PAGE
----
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(Lets assume all these players are in their 30s and have been playing chess for many years, with no recent changes in how they train.)

Say we have 7 players who play each other in an isolated club round robin with 3 games a month, so each player plays the same person 6 times a year.

Three of these players also play in a local inter club match once a month, playing a different (with similar rating to themselves) player from a different club each month, playing each player no more then once a year.

Some of the players from the other clubs can be assumed to play in many tournaments, with the players in the isolated club not doing so. The other clubs can be assumed to have a turn over of members unlike the isoloated club.

Would the rating system be improved by using a lower K when a person has played the same opponent multiple times in the last year?

Would the answer changes if the players in the isolated club are old with a slowly reducing skill level and some of the players in other clubs are young with an rapid increasing skill level?

Does any rating systems do it?

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Would the rating system be improved by using a lower K when a person has played the same opponent multiple times in the last year?

No.

None of your setup is of any relevance whatsoever. The underlying basis of rating is statistical.

In general a player's level of play will vary over time. The aim of the rating system is to try and have the rating accurately reflect that level.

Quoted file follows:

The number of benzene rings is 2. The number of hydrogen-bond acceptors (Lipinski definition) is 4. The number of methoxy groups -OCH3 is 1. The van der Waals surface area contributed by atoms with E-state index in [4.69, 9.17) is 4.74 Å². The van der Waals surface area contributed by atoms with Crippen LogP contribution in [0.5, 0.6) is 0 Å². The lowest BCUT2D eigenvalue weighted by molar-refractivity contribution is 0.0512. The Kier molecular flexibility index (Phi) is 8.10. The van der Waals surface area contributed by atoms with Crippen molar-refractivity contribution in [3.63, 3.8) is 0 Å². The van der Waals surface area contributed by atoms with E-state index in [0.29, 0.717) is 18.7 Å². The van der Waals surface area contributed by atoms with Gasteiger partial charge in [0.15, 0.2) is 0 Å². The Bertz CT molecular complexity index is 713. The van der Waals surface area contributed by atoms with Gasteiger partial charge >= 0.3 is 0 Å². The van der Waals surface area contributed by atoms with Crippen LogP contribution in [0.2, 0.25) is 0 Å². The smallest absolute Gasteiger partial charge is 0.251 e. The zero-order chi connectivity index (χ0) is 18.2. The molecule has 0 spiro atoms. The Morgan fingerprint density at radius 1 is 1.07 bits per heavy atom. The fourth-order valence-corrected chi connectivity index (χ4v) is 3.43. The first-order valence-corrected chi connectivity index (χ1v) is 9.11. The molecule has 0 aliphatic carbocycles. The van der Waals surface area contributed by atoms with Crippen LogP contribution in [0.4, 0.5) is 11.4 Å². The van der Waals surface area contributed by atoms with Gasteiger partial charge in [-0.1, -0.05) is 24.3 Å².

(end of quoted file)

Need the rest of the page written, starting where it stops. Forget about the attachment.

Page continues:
A low K factor will mean that in general the rating will take longer (more games) to adjust to a change in playing level but will also lead to relatively stable ratings.

A high K factor will do the opposite. It will change the rating by larger amounts when results come in that are away from the expected result. On the one hand this means that when a player's level is changing it will take fewer games for the rating to catch up. On the other hand it means that a stable player's rating will oscillate by a bigger margin.

It is for these reasons that FIDE gives a high K factor to juniors, who are normally improving rapidly, and to new players, since it takes 30 or 40 games for the estimate of a new player's level to become more accurate.

Similarly, very strong player (defined as rated over 2400) are expected to change their playing level very slowly. Generally speaking, the stronger you are the more work you have to do to improve and, for that matter, the more work you have to do just to maintain your level. Hence a low K factor is appropriate.

Who you are, young or old, and what your playing level is, weak or strong, is much more important and relevant than who you play.

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